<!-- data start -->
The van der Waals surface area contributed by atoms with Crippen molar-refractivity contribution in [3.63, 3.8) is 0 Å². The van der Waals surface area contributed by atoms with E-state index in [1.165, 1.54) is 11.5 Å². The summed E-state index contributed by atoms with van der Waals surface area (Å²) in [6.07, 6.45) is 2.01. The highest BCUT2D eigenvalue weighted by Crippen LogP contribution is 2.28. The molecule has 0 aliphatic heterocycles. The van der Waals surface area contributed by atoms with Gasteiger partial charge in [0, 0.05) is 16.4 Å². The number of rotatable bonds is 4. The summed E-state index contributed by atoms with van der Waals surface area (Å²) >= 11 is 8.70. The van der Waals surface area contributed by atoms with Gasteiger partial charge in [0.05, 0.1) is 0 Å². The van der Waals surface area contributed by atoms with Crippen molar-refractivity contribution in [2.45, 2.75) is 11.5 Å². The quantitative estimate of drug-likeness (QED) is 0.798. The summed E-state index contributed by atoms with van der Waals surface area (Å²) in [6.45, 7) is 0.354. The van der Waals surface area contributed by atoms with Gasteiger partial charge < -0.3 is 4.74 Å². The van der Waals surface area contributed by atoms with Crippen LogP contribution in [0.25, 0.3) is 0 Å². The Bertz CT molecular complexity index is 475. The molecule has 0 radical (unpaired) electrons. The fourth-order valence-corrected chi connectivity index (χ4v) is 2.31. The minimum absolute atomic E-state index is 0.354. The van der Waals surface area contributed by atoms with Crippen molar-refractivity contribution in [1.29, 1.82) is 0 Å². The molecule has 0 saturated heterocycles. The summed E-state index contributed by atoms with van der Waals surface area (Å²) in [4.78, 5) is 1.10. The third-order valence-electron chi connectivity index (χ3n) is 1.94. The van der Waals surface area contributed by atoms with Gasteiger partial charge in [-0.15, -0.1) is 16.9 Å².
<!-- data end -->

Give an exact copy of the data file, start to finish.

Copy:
The van der Waals surface area contributed by atoms with Crippen molar-refractivity contribution in [3.63, 3.8) is 0 Å². The van der Waals surface area contributed by atoms with E-state index in [1.165, 1.54) is 11.5 Å². The summed E-state index contributed by atoms with van der Waals surface area (Å²) in [6.07, 6.45) is 2.01. The highest BCUT2D eigenvalue weighted by Crippen LogP contribution is 2.28. The molecule has 0 aliphatic heterocycles. The van der Waals surface area contributed by atoms with Gasteiger partial charge in [0, 0.05) is 16.4 Å². The number of rotatable bonds is 4. The summed E-state index contributed by atoms with van der Waals surface area (Å²) >= 11 is 8.70. The van der Waals surface area contributed by atoms with Gasteiger partial charge in [0.05, 0.1) is 0 Å². The van der Waals surface area contributed by atoms with Crippen molar-refractivity contribution in [2.45, 2.75) is 11.5 Å². The quantitative estimate of drug-likeness (QED) is 0.798. The summed E-state index contributed by atoms with van der Waals surface area (Å²) in [6.45, 7) is 0.354. The van der Waals surface area contributed by atoms with Gasteiger partial charge < -0.3 is 4.74 Å². The van der Waals surface area contributed by atoms with Crippen LogP contribution in [0.25, 0.3) is 0 Å². The Bertz CT molecular complexity index is 475. The molecule has 0 radical (unpaired) electrons. The fourth-order valence-corrected chi connectivity index (χ4v) is 2.31. The minimum absolute atomic E-state index is 0.354. The van der Waals surface area contributed by atoms with Crippen molar-refractivity contribution in [1.29, 1.82) is 0 Å². The molecule has 0 saturated heterocycles. The summed E-state index contributed by atoms with van der Waals surface area (Å²) in [4.78, 5) is 1.10. The third-order valence-electron chi connectivity index (χ3n) is 1.94. The van der Waals surface area contributed by atoms with Gasteiger partial charge in [-0.15, -0.1) is 16.9 Å².